Ride, Wrench, Swap, Race
Join Date: Jan 2010
Location: Northern California
Bikes: Cheltenham-Pederson racer, Boulder F/S Paris-Roubaix, Varsity racer, '52 Christophe, '62 Continental, '92 Merckx, '75 Limongi, '76 Presto, '72 Gitane SC, '71 Schwinn SS, etc.
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So many ways to skin the cat...
The Tourney levers are mechanized and don't support friction.
Any clamp made from sheet steel can be adapted to the 23.8mm road bar diameter. But the center sleeve is another 2mm bigger so where do you plan to mount them?
A longer bolt works up to a point, then must be curved and so secured with a nut (since you can't turn a bent bolt).
I've always managed to mount the suckers somehow, from the above choices. I usually run them with one cable above the other so as to get them closer to the bar's center. Looks asymmetric but functions fine.
Note that 9-speed bar end shifters turn up used, usually for about $40. Nine-speeders seem to be a bit cheaper than others.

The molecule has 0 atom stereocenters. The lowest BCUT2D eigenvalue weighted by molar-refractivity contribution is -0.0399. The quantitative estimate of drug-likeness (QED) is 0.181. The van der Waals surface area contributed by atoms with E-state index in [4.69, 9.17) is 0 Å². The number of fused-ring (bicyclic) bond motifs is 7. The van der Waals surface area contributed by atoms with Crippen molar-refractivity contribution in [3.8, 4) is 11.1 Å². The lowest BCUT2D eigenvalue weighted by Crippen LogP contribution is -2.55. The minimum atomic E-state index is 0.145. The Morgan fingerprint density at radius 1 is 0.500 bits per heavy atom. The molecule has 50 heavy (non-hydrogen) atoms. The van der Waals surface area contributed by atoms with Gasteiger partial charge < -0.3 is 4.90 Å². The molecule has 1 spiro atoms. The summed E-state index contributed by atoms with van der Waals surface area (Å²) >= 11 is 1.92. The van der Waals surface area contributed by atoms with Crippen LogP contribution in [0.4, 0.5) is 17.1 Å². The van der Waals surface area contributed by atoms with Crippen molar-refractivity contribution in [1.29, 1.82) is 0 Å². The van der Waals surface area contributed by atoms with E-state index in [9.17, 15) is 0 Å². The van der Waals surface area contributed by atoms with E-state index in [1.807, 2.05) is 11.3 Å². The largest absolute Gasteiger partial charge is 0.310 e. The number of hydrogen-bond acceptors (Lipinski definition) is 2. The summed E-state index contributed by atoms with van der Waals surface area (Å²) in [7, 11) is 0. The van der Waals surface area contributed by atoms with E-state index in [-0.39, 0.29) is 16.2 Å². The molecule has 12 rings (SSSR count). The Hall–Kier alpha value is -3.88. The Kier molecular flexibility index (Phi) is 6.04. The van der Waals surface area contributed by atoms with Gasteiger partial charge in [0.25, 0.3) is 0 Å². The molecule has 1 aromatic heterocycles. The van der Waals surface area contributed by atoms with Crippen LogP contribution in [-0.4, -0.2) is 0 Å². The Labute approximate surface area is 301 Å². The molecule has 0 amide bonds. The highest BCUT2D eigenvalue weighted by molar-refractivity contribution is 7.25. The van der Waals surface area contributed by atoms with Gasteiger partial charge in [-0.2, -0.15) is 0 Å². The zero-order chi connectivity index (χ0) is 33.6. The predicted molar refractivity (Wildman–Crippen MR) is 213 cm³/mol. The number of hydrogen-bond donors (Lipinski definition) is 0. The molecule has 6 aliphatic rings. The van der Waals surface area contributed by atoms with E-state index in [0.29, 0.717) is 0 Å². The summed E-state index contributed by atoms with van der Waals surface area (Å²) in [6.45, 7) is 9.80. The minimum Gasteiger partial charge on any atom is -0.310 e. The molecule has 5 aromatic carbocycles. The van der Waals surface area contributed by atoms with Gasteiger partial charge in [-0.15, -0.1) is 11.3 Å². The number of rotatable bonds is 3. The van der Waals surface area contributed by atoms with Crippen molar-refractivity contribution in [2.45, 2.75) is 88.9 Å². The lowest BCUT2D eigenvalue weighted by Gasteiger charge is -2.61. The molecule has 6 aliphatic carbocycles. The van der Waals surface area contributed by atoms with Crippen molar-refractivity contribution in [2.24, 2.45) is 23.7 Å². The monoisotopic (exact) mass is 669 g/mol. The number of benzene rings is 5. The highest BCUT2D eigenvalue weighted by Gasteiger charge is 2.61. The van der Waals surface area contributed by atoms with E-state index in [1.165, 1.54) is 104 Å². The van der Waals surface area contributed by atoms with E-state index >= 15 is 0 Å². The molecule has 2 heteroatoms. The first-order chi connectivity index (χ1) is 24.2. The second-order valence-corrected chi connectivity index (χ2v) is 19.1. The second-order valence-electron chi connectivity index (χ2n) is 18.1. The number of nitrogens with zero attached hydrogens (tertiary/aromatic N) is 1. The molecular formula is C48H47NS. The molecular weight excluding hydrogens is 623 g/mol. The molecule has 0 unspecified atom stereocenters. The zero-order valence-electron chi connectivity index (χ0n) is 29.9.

Lastly, I've also used chromed-steel road bars from cheap ten-speeds like Varsities and such. The clamp diameter will be 25.4mm but there's usually no sleeve and the bar's diameter is only 22mm (same as mtb bars).
This opens up the options to include cast-aluminum, higher-quality XT thumbies.
It also allows Grip shifters to slide on, once modified as follows: The inner and outer sleeves of the GripShifter must be slotted along most of their length, two slots 180-degrees apart. The end of each slot should be terminated with a drilled hole to prevent cracking and the hole must be drilled first, then the slots are sawed to meet the holes. The shifter is slid onto the bar one sleeve at a time, then assembled on the upper flat portion adjacent to the stem clamp.
I've even similarly modified Suntour twist shifters that have a somewhat different design, that was tougher in terms of time spent.
Last edited by dddd; 12-29-10 at 09:42 PM.
Reason: Added steel bar options